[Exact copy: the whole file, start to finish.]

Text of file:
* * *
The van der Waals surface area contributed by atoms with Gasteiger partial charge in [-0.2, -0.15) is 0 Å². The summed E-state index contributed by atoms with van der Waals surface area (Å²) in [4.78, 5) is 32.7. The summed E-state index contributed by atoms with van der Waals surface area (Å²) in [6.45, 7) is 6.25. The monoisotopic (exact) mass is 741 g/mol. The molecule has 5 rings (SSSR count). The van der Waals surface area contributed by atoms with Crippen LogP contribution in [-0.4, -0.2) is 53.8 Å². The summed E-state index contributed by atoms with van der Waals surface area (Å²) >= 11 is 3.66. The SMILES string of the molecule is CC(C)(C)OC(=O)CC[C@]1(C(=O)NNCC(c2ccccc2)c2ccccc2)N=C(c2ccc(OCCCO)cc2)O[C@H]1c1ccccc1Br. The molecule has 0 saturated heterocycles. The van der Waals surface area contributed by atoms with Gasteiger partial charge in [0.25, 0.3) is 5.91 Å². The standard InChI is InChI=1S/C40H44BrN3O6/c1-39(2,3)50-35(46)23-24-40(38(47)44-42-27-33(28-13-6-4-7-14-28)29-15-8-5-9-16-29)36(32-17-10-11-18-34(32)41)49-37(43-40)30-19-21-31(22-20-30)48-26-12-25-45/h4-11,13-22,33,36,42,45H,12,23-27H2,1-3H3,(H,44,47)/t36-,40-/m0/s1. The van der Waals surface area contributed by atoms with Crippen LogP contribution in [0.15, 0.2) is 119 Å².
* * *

The van der Waals surface area contributed by atoms with Gasteiger partial charge in [-0.2, -0.15) is 0 Å². The summed E-state index contributed by atoms with van der Waals surface area (Å²) in [4.78, 5) is 32.7. The summed E-state index contributed by atoms with van der Waals surface area (Å²) in [6.45, 7) is 6.25. The monoisotopic (exact) mass is 741 g/mol. The molecule has 5 rings (SSSR count). The van der Waals surface area contributed by atoms with Crippen LogP contribution in [-0.4, -0.2) is 53.8 Å². The summed E-state index contributed by atoms with van der Waals surface area (Å²) >= 11 is 3.66. The SMILES string of the molecule is CC(C)(C)OC(=O)CC[C@]1(C(=O)NNCC(c2ccccc2)c2ccccc2)N=C(c2ccc(OCCCO)cc2)O[C@H]1c1ccccc1Br. The molecule has 0 saturated heterocycles. The van der Waals surface area contributed by atoms with Gasteiger partial charge in [0.25, 0.3) is 5.91 Å². The standard InChI is InChI=1S/C40H44BrN3O6/c1-39(2,3)50-35(46)23-24-40(38(47)44-42-27-33(28-13-6-4-7-14-28)29-15-8-5-9-16-29)36(32-17-10-11-18-34(32)41)49-37(43-40)30-19-21-31(22-20-30)48-26-12-25-45/h4-11,13-22,33,36,42,45H,12,23-27H2,1-3H3,(H,44,47)/t36-,40-/m0/s1. The van der Waals surface area contributed by atoms with Crippen LogP contribution in [0.15, 0.2) is 119 Å².